Family – Mustard Brassicaceae
Life Cycle – biennial
Habitat – thrives on dry and disturbed ground on limestone and calcareous substrata with poor fertility, commonly found growing along roads and trails, gravelly stream and lake banks, in lawns, farmyards, and vacant lots, pastures and hayfields
- Small white flower petals are notched (giving petals a rabbit-ear shape)
- Tiny star-shaped hairs that cover the plant (visible with a magnifying glass)
- Leaves that are entire (the leaf edges are smooth, not toothed, divided or serrated)
- Leaves on the flowering stems have no stalk, or a very small stalk
- Seedpods point upwards, positioned close to the stem, rounded in shape and with a distinct membranous partition or septum
Hoary alyssum has a slender taproot capable of deep soil penetration. The basal rosette has oval to lance-shaped leaves that are broadest at the tip and 1 to 2 inches long. Flowering stems are erect or semi-erect growing 7 to 30 inches tall and are usually branched at the top. Multiple stems are common. Stem leaves are alternately arranged, similar to rosette leaves in shape, but generally point upward and are smaller with less of a stalk, or stalkless. The margins of all leaves are entire (smooth to slightly wavy) with no teeth or lobes.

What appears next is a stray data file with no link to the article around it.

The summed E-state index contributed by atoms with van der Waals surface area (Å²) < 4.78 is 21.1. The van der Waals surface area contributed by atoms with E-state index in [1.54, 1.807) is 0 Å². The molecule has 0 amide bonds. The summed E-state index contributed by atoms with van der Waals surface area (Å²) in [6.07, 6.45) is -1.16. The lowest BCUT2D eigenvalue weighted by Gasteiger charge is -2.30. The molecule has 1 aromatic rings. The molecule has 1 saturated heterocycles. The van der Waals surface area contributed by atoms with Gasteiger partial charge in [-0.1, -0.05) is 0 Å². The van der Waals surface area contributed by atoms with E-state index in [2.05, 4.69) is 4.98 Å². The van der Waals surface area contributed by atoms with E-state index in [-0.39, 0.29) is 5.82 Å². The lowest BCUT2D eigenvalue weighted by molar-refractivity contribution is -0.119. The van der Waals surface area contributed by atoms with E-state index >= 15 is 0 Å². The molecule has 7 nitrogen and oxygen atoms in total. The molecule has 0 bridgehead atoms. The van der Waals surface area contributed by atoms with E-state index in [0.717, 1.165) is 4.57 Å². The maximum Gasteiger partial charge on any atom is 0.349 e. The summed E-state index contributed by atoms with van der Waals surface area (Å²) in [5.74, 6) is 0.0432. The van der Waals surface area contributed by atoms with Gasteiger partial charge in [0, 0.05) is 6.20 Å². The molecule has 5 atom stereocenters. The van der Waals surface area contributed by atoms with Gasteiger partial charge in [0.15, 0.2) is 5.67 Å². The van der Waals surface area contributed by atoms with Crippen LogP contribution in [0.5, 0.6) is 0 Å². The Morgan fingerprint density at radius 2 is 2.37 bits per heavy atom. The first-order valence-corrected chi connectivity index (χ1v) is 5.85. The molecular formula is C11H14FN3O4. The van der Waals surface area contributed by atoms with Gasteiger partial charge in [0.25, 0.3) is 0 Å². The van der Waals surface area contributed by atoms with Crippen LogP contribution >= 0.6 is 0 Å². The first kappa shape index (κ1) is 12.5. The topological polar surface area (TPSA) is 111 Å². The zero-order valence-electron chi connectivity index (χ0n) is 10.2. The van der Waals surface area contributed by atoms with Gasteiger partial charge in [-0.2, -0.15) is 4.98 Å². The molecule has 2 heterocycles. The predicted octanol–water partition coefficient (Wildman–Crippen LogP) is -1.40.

Hoary alyssum flower bloom from early spring to late fall, given adequate water and light. The flowers are small with four ovate sepals that are green with white margins and four white petals that are narrow at the base, but spread upwards and have a notch at the tip. There are two short outer stamens and four long inner stamens, four nectaries, and one pistil with a long style. The seedpods are ellipsoid to ovoid, 0.2-0.3 inches long, slightly inflated with the persistent style at the tip. Flowers have long pedicels and are clustered at the stem tips in racemes. Seed pods point upward to touch or nearly touch the main flowering stem.
Each seedpod contains 4 to 12 dark reddish-brown, small lens-shaped seeds with narrow wings on the margins. The seedpod has two chambers divided by a translucent septum or membranous partition which remains on the pedicel after seed dispersla. The leaves, stmes, sepals, and seedpods are covered with star-shaped (stellate) hairs giving the plant a gray appearance from which the common name descriptor, hoary, is derived.